Virtual Realities - Immersive Documentary Encounters

Lead Research Organisation: University of Bristol
Department Name: Computer Science


This project explores the application of Virtual Reality (VR) technology to documentary content. Thirty years since the term virtual reality was coined, and nearly fifty years since Ivan Sutherland's first experiments with a "head mounted three dimensional display", developments in hardware and software now make VR viable as a mass-market consumer proposition, and 2016 sees a variety of devices coming to market. While cinema offers an optical illusion of movement, 360 experiences offer a new generation of illusion - a powerful sense of "being there" within the scene portrayed known as presence. To date, consumer VR has been associated with gaming. However, the potential audience appeal promised by presence has led to considerable interest in the video market - notably among producers of non-fiction content. 2015 saw VR projects commissioned by the New York Times, Vice News and the UN for example, the latter winning the Innovation Award at the Sheffield DocFest - one of the world's major non-fiction markets.
We hypothesise that Virtual Reality documentary has significant potential to inform public debate - offering new directions and in particular novel forms of witnessing enabled by 360 perspectives, but that the powerful sense of presence offered by immersion also gives rise to ethical challenges; does the feeling of "being there" offer genuine insight or a new form of voyeurism? do unmanned 360 camera rigs feel like surveillance to subjects? a user in an immersive headset experience is likely to be paying attention to the world depicted, but what does that mean for their presence where they are standing?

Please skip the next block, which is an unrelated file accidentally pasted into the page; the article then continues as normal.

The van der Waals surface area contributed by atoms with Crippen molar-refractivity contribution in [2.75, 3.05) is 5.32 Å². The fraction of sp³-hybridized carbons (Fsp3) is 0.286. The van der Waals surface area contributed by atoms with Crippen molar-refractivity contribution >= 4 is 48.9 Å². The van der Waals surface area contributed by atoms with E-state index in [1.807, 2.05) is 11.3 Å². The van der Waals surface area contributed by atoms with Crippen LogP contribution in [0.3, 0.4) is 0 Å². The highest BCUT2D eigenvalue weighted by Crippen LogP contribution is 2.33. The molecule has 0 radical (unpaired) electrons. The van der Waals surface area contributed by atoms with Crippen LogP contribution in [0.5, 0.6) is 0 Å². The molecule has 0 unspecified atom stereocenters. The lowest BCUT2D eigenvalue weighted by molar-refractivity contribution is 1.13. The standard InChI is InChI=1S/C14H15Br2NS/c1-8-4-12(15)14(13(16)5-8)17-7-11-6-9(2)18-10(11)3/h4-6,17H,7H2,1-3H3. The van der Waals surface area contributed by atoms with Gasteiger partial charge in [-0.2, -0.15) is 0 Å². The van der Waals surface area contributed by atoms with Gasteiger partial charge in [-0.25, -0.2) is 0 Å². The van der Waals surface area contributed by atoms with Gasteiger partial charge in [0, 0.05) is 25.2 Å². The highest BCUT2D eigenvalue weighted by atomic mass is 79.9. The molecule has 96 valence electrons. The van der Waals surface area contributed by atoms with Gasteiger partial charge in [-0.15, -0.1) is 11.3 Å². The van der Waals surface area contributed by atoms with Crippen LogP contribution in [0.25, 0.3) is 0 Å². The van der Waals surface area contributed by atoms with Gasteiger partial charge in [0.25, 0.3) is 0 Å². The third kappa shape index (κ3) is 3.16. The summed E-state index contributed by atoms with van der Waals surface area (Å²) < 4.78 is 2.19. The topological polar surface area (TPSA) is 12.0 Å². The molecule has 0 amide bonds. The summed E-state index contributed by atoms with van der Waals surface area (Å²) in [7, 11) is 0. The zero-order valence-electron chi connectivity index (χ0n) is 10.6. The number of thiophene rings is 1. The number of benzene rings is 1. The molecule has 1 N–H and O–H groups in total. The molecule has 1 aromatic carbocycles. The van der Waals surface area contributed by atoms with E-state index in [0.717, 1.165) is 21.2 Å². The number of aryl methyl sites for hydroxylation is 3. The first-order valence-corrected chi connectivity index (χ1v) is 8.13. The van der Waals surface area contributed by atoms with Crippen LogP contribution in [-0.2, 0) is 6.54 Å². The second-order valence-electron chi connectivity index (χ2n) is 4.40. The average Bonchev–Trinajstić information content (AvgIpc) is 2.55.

The project will approach these questions through six case studies created by industry partners - examining production and user experience. Producers will share their approaches to storytelling in this new 360 medium. With an audience group who we will follow from their first exposure to VR, we will investigate engagement, attention, understanding and emotional reaction, as experienced on contrasting VR platforms, and compare these with 2D and 3D experiences delivered without headsets. The first three case studies will address the theme of migration - one of the big global challenges that has been a notable subject of VR non-fiction to date.
The research will explore the implications of exposure to powerful documentary content within immersive experiences, probe issues around isolation and sociality that relate to the use of headsets. The project will also consider the point-of-view of the subjects of media, asking for example whether particular issues around privacy arise in the context of 3D filming and immersive display. Drawing on findings from the case studies, and from workshops with industry and community partners, we will define key themes which will be explored in the production of three path finding prototypes. These will illustrate research findings and suggest future directions for Virtual Reality documentary.
Producers are eager to engage with the potentials of VR documentary, but face challenges around language, technology and audience insight. Through a process of investigation, dialogue, and shared findings, the research will stage a timely engagement with this emerging medium, supporting the development of this new production sector, while keeping the interest of audience and subjects to the fore.

Planned Impact

The work undertaken in this proposal seeks to create both economic and societal impact.

Creative Industries are now worth £84 billion according to the UK's government economic estimates (January 2016), with significant emphasis placed on VR with a current market estimated at $6.7 billion and VR hardware sales expected to reach $70 billion by 2020 (Re/code). VR experiences are moving into the mainstream, with entry points to VR available at every level of consumer interest, from Google Cardboard to high end consumer experience such as Oculus Rift or HTC Vive.